What memorable things the narrative does with character, locale, and the interplay between mechanics and story happen long after the first time the credits roll. There is interesting, crazy stuff here, but it's all backloaded in closing hours. When the game unveils a subtle, curious commentary about mechanics and play it starts to feel like Metal Gear again, but once that moment passes, it's back to the outside world to blow up another helicopter or assassinate another random guy in a truck. When the end of an emotionally wrenching cassette tape is twenty seconds of hissing silence, it only serves to make you wish that sort of tact and craft were what the game was actually about instead of the bland political thriller they forced you to endure.
But let's remember Metal Gear Solid 4 came out in 2008. Since then, Peacewalker recast the mold. Metal Gear isn't a 10-15 hour cinematic experience anymore, it's a 40+ hour epic where you receive not just the joy of being the world's greatest soldier, but also it's greatest actuary, shifting personnel around and managing money, and replaying missions for the second or third time because your Anesthesia specialist keeps dying in combat, or from getting sick back at Mother Base, or you accidentally fired him, and now you need him back because there's another tranquilizer sniper rifle to build and this one, thank god, the boys over at R&D finally cooked up the idea to attach a silencer to it, only thirty missions in!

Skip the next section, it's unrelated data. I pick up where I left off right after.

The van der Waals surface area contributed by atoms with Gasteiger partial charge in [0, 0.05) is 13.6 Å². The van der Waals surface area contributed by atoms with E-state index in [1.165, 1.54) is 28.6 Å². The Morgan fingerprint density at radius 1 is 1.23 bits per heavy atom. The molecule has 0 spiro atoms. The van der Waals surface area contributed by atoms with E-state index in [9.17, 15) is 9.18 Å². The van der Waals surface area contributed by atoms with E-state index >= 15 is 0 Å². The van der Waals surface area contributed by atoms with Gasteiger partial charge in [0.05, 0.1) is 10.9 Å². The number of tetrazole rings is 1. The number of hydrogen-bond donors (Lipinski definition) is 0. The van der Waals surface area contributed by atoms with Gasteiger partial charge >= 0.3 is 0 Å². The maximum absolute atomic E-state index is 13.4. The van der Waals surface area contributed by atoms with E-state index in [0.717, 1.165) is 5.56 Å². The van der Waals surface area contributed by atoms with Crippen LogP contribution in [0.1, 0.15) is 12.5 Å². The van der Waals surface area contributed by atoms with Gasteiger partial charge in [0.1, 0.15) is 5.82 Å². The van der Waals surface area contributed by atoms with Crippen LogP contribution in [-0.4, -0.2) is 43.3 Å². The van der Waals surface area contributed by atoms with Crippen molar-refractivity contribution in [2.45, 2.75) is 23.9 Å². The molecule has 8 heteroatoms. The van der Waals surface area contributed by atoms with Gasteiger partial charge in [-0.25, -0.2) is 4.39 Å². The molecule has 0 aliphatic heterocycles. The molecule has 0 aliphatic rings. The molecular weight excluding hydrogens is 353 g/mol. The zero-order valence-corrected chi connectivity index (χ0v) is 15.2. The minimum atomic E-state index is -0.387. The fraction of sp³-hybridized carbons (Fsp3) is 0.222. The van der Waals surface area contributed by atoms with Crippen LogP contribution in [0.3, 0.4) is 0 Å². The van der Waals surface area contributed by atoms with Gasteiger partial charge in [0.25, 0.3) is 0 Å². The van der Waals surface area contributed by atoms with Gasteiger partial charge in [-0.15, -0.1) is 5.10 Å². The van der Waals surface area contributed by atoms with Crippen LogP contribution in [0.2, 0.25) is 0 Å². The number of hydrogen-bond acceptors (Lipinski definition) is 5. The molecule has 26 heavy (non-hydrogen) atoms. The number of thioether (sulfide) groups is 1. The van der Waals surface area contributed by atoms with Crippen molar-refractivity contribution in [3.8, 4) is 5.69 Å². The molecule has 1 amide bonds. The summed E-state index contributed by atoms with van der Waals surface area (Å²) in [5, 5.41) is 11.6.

By going open world, Phantom Pain has sacrificed the core of the series, converting itself into another game where hardly any moment feels different from any other moment, it all runs together into a slurry of headshots, weapon upgrades, yellow sand and brown huts, all rendered in sharp, explicit detail, fun to play and tense in the thick of it, but flexible to a fault and fleeting in the afterglow. There is no equivalent in Phantom Pain to past games' hallmark moments, like a sirens-blaring, stun grenade-chucking tower climb; a twenty-mech battle in a cybernetic cavern; a psychic ghost fight in a spectral river resolved via cyanide pill; or even a button-mashing crawl down a microwave hallway. Phantom Pain's missions are presented almost as tangential, something you opt into from a menu when you're bored of chasing down goats or driving donuts in your jeep.
Phantom Pain's aiming and shooting are crunchy, its base building metagame satisfies in that low-stress, lizard-brain kind of way. Its world is gigantic, but it is also hollow. In the face of this, it's evident that Peacewalker, with its humdrum level design and endless gauges to fill, was not an aberration brought on by the limitations of portable hardware, it was the new normal and, with Hideo Kojima gone from Konami, presumably how the series will close its canon.
Coming to Phantom Pain for the stealth mechanics, you'll get the best the genre has to offer. Coming to it for a Metal Gear experience, you'll walk away wondering if it was even made by the same people. In 1998, what was most astonishing about Metal Gear Solid was how, for all the teasing it gets about being more movie than game, its every moment contained a mission: solve the PAL key code, navigate the minefield, guide the remote-controlled missile through the gas-filled laboratory. It was a scripted experience, dense and focused all the way through. Every task was a puzzle and the solution was rarely "shoot everything on your way to the objective marker." Here, in 2015, the puzzle is always "clean up" and whatever you have on hand will do the job just fine.
Overall : B
Graphics : A
Sound/Music : A
Gameplay : B+
Presentation : C+
+ Strong, technical shooting and sneaking mechanics